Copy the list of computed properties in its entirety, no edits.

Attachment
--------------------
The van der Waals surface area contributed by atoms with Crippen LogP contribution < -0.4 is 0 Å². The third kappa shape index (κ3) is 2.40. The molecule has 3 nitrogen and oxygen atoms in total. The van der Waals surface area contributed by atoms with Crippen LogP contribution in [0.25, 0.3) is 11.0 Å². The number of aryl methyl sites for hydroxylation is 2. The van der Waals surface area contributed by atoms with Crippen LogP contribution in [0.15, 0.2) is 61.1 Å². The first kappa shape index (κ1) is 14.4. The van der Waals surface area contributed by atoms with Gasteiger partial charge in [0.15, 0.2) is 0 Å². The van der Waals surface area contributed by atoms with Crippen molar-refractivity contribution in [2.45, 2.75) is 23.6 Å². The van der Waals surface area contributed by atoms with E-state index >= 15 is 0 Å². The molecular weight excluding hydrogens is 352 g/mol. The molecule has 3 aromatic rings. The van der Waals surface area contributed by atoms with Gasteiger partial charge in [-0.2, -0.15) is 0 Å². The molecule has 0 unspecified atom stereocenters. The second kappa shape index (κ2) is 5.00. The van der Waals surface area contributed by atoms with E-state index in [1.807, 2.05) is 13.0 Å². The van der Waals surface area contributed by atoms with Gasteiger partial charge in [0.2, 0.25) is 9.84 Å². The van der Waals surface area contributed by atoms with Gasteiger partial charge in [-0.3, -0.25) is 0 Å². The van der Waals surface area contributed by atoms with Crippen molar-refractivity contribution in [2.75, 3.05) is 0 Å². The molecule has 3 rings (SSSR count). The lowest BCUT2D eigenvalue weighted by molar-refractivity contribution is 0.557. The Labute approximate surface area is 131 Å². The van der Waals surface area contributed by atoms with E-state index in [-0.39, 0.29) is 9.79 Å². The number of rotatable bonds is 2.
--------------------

The van der Waals surface area contributed by atoms with Crippen LogP contribution < -0.4 is 0 Å². The third kappa shape index (κ3) is 2.40. The molecule has 3 nitrogen and oxygen atoms in total. The van der Waals surface area contributed by atoms with Crippen LogP contribution in [0.25, 0.3) is 11.0 Å². The number of aryl methyl sites for hydroxylation is 2. The van der Waals surface area contributed by atoms with Crippen LogP contribution in [0.15, 0.2) is 61.1 Å². The first kappa shape index (κ1) is 14.4. The van der Waals surface area contributed by atoms with Gasteiger partial charge in [0.15, 0.2) is 0 Å². The van der Waals surface area contributed by atoms with Crippen molar-refractivity contribution in [2.45, 2.75) is 23.6 Å². The van der Waals surface area contributed by atoms with E-state index >= 15 is 0 Å². The molecular weight excluding hydrogens is 352 g/mol. The molecule has 3 aromatic rings. The van der Waals surface area contributed by atoms with Gasteiger partial charge in [-0.2, -0.15) is 0 Å². The molecule has 0 unspecified atom stereocenters. The second kappa shape index (κ2) is 5.00. The van der Waals surface area contributed by atoms with E-state index in [1.807, 2.05) is 13.0 Å². The van der Waals surface area contributed by atoms with Gasteiger partial charge in [0.2, 0.25) is 9.84 Å². The van der Waals surface area contributed by atoms with Gasteiger partial charge in [-0.3, -0.25) is 0 Å². The van der Waals surface area contributed by atoms with Crippen molar-refractivity contribution in [2.75, 3.05) is 0 Å². The molecule has 3 rings (SSSR count). The lowest BCUT2D eigenvalue weighted by molar-refractivity contribution is 0.557. The Labute approximate surface area is 131 Å². The van der Waals surface area contributed by atoms with E-state index in [-0.39, 0.29) is 9.79 Å². The number of rotatable bonds is 2.